KT is more user-friendly, which has additional benefits of providing pain-free ROM. It also preserves functional reinforcement without losing active ROM or inhibiting circulation. There is minimal evidence of the effect of KT on pain pressure threshold and grip strength in individuals with LE. Hence, the objective of this study was to evaluate the immediate effect of KT on pain pressure threshold and grip strength in individuals with LE.


  Materials and Methods Top


An ethical clearance was obtained from the Ethical Committee of MS Ramaiah Medical College (ref no. MPT/575/2011 dated December 12, 2011). This double-blinded randomized control trial included 30 individuals [Figure 1]. Both males and females were included within the age group of 20-50 years presenting with pain on the lateral side of the elbow over the forearm extensor origin; pain on active extension of the wrist, pain on resisted wrist extension with elbow in full extension; positive Cozen's test or positive resisted middle finger extension test or positive Mill's test.[7]
Figure 1: Flow chart depicting participants

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The exclusion criteria were patients with dysfunction in the cervical spine, shoulder, and wrist joint, posttraumatic LE, previous surgery of the elbow, arthritis of the elbow and wrist joint, and neurological dysfunctions of the upper extremity. The individuals were explained about the intervention, and after taking informed consent, the individuals were then randomly allocated to either the sham taping group or therapeutic taping group using Stat Trek random number generator which created a list of random numbers. The numbers generated appeared in the random number table.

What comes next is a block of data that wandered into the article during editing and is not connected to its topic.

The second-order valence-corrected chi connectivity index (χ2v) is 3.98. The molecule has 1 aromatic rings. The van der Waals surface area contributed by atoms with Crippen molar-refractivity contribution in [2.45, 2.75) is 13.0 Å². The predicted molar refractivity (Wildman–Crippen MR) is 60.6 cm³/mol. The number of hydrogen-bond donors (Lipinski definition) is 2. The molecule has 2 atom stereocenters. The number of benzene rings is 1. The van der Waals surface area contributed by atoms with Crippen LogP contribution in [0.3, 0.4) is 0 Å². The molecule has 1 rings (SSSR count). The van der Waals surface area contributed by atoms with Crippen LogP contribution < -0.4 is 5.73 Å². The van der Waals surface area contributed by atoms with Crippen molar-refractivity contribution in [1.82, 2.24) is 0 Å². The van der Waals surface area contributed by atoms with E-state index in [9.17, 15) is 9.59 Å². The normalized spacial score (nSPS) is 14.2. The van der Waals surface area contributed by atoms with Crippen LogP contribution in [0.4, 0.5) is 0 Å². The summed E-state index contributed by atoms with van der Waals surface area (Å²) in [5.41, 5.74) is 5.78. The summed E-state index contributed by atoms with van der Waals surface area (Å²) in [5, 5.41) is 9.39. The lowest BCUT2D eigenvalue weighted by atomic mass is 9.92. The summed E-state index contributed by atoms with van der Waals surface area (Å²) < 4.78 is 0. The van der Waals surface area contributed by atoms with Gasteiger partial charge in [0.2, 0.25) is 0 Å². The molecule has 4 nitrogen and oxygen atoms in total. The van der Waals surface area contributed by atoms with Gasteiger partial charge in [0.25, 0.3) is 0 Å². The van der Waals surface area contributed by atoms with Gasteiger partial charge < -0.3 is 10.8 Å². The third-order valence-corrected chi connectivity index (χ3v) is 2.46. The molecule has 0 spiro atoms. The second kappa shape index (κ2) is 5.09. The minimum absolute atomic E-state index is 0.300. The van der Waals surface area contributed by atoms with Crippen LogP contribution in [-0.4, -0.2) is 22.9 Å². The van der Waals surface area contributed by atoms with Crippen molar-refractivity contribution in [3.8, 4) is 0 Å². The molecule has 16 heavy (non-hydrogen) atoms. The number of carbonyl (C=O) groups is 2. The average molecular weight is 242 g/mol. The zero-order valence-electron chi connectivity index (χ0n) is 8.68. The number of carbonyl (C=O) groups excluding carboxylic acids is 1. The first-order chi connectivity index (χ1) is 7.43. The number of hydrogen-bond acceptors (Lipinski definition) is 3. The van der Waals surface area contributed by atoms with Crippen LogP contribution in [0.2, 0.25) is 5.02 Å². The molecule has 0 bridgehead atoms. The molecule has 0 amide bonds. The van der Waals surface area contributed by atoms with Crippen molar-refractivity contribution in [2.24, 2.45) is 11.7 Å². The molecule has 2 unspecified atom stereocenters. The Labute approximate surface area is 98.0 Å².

The individuals of both the groups were assessed for pain and grip strength prior to the application of tape and immediately after application using a pain pressure algometer and handheld dynamometer, respectively, which were measured by a secondary investigator [Figure 2], [Figure 3]. Both the entities were measured with patients in high sitting with the forearm in midprone position.
Figure 2: Measurement of pain pressure threshold post-KT application with pain pressure algometer

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Figure 3: Measurement of grip strength post-KT application with handheld dynamometer

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Individuals in the experimental group were then applied with KT using muscle and space-correction technique using a “Y-” shaped tape with donut space-correction technique. Here, a hole was cut in the center of an approximately 4–6 inch Kinesio 'I' strip [Figure 4]. Glue was activated prior to any patient movement.[7] The control group received sham taping by the principal investigator. In sham taping, the tape was applied without any stretch. The outcomes were then reassessed immediately after taping by the secondary investigator.